By Vuyisile Hlatshwayo
The Eswatini monarchy’s fraught relationship with the free press has seen eSwatini performing dismally in the world press freedom rankings over the years. In the 2023 World Press Freedom Index, Eswatini ranking is 111/180 and its global score is 52.66 compared to 131/180 ranking and 46.42 score of last year. The Reporters Without Borders (RWB) report blames Eswatini’s poor world press freedom ranking on the monarchy’s prevention of the journalists to work freely and independently.
In an unprecedented move in May 2021 King Mswati III and his government took the South Africa-based and registered Swaziland News, a leading eSwatini online newspaper, to court in South Africa to stop it publishing articles critical of the king. They filed at the Mpumalanga Division of the High Court an application to compel it and its editor Zweli Martin Dlamini, to give at least seven days’ notice before publishing any article which is ‘defamatory and or critical’ of the king and or the Government, Ministers or any member of the Swazi Royal Family.
The monarch also wants the editor to send any written story and or content to the Government official spokesperson and his deputy before publication and give them seven days to ‘read the whole story so they can comment accordingly’. Avuleka Amazulu (Pty) Ltd, the company that provides the website is also included in the application. The matter is still pending before the Mpumalanga Division of the High Court, Mpumalanga Province, South Africa.
In addition, on 30 June last year, Prime Minister Cleopas Dlamini declared the Swaziland Newspaper and its editor as “terrorists”. The Cleopas Dlamini-led government does not entertain questions from online publications except from the Eswatini Positive News (EPN) which replaced the controversial Vuma Reputation Management company in October 2021. According to acting director of information and media development Senani Khumalo, the government only works with accredited online publications. She told Inhlase that the Eswatini Communication Commission (ESCCOM) has been instructed to craft a policy to guide the government and departments on how to treat online publications. She also confirmed to Inhlase that this applies even to legally registered online publications.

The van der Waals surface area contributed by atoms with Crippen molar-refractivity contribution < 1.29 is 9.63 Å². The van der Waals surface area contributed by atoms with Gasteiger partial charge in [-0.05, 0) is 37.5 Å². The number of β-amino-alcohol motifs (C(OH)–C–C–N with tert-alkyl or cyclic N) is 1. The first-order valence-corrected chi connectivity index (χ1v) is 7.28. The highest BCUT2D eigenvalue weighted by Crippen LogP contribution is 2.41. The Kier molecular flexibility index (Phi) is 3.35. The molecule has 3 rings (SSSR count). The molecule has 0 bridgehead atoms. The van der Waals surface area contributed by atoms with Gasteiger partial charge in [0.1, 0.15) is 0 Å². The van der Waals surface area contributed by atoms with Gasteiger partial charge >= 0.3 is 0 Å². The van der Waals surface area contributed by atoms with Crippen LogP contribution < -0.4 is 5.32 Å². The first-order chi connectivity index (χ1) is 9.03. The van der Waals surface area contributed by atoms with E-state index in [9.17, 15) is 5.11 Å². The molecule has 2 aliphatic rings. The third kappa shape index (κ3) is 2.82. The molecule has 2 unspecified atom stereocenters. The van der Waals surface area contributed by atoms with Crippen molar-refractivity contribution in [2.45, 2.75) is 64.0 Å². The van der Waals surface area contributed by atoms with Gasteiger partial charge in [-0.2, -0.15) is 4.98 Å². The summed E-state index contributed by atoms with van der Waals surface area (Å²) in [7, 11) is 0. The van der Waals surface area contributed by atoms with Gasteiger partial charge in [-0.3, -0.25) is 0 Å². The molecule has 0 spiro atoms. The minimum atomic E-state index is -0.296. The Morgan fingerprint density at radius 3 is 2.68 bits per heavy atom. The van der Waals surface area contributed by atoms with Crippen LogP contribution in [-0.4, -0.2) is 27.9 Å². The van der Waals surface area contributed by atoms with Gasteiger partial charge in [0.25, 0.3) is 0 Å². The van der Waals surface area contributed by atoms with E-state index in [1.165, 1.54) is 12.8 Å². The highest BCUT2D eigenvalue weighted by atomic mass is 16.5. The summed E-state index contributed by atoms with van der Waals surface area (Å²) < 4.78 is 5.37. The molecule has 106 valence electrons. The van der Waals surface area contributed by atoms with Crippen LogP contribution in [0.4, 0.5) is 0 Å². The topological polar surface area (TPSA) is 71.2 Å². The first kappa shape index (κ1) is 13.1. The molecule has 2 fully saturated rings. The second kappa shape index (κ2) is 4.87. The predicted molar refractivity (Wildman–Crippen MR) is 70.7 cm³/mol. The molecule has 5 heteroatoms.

In a telephonic interview, Swati Newsweek editor, Eugene Dube, confirmed that the eSwatini government does not want to take questions from the emerging independent online publications. He strongly believes that the government officials hate the new emerging independent online publications.
“They don’t respond if the story is critical. However, if the story is positive, they are likely to respond. I must say that the Swati Newsweek Online has tried to get comments from the government ministries but they don’t respond at all or say they don’t work with the online publications,” he said.
Swaziland National Association of Journalists (SNAJ) President, Welcome Dlamini, who is deputy editor at Eswatini Times Sunday, condemns the government’s denial of information to the online media. In an interview with Inhlase, he said whatever the reason might be it can never justify why the government ministries and the police can choose not to respond to questions from the media. He explains that these public entities, which are wholly funded by the taxpayers, are obligated to provide public information which is a public good.